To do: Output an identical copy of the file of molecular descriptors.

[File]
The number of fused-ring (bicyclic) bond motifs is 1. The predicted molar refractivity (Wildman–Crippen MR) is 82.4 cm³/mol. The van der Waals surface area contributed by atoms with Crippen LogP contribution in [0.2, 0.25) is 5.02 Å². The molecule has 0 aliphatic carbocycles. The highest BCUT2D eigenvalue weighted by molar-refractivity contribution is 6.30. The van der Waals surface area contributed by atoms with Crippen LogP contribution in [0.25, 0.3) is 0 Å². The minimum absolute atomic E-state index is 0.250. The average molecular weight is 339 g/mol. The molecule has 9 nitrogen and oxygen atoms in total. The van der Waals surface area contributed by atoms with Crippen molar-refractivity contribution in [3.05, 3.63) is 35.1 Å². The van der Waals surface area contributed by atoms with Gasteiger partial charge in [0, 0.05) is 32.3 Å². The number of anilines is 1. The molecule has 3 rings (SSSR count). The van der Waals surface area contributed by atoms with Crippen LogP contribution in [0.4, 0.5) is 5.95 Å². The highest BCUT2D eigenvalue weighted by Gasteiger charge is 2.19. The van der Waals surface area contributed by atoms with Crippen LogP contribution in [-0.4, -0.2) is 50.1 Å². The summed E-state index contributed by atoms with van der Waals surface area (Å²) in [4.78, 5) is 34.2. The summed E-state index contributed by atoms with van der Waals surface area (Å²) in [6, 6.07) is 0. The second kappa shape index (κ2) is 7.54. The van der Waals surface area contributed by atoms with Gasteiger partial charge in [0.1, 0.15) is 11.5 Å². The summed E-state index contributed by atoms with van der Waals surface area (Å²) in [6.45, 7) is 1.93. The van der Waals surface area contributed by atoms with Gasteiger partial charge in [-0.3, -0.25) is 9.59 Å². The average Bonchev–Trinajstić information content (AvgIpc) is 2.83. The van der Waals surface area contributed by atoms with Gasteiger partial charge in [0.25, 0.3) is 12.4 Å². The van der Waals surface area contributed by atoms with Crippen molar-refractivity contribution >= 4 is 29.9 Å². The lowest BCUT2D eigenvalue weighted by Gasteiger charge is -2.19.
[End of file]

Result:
The number of fused-ring (bicyclic) bond motifs is 1. The predicted molar refractivity (Wildman–Crippen MR) is 82.4 cm³/mol. The van der Waals surface area contributed by atoms with Crippen LogP contribution in [0.2, 0.25) is 5.02 Å². The molecule has 0 aliphatic carbocycles. The highest BCUT2D eigenvalue weighted by molar-refractivity contribution is 6.30. The van der Waals surface area contributed by atoms with Crippen LogP contribution in [0.25, 0.3) is 0 Å². The minimum absolute atomic E-state index is 0.250. The average molecular weight is 339 g/mol. The molecule has 9 nitrogen and oxygen atoms in total. The van der Waals surface area contributed by atoms with Crippen molar-refractivity contribution in [3.05, 3.63) is 35.1 Å². The van der Waals surface area contributed by atoms with Gasteiger partial charge in [0, 0.05) is 32.3 Å². The number of anilines is 1. The molecule has 3 rings (SSSR count). The van der Waals surface area contributed by atoms with Crippen LogP contribution in [0.4, 0.5) is 5.95 Å². The highest BCUT2D eigenvalue weighted by Gasteiger charge is 2.19. The van der Waals surface area contributed by atoms with Crippen LogP contribution in [-0.4, -0.2) is 50.1 Å². The summed E-state index contributed by atoms with van der Waals surface area (Å²) in [4.78, 5) is 34.2. The summed E-state index contributed by atoms with van der Waals surface area (Å²) in [6, 6.07) is 0. The second kappa shape index (κ2) is 7.54. The van der Waals surface area contributed by atoms with Gasteiger partial charge in [0.1, 0.15) is 11.5 Å². The summed E-state index contributed by atoms with van der Waals surface area (Å²) in [6.45, 7) is 1.93. The van der Waals surface area contributed by atoms with Gasteiger partial charge in [-0.3, -0.25) is 9.59 Å². The average Bonchev–Trinajstić information content (AvgIpc) is 2.83. The van der Waals surface area contributed by atoms with Gasteiger partial charge in [0.25, 0.3) is 12.4 Å². The van der Waals surface area contributed by atoms with Crippen molar-refractivity contribution >= 4 is 29.9 Å². The lowest BCUT2D eigenvalue weighted by Gasteiger charge is -2.19.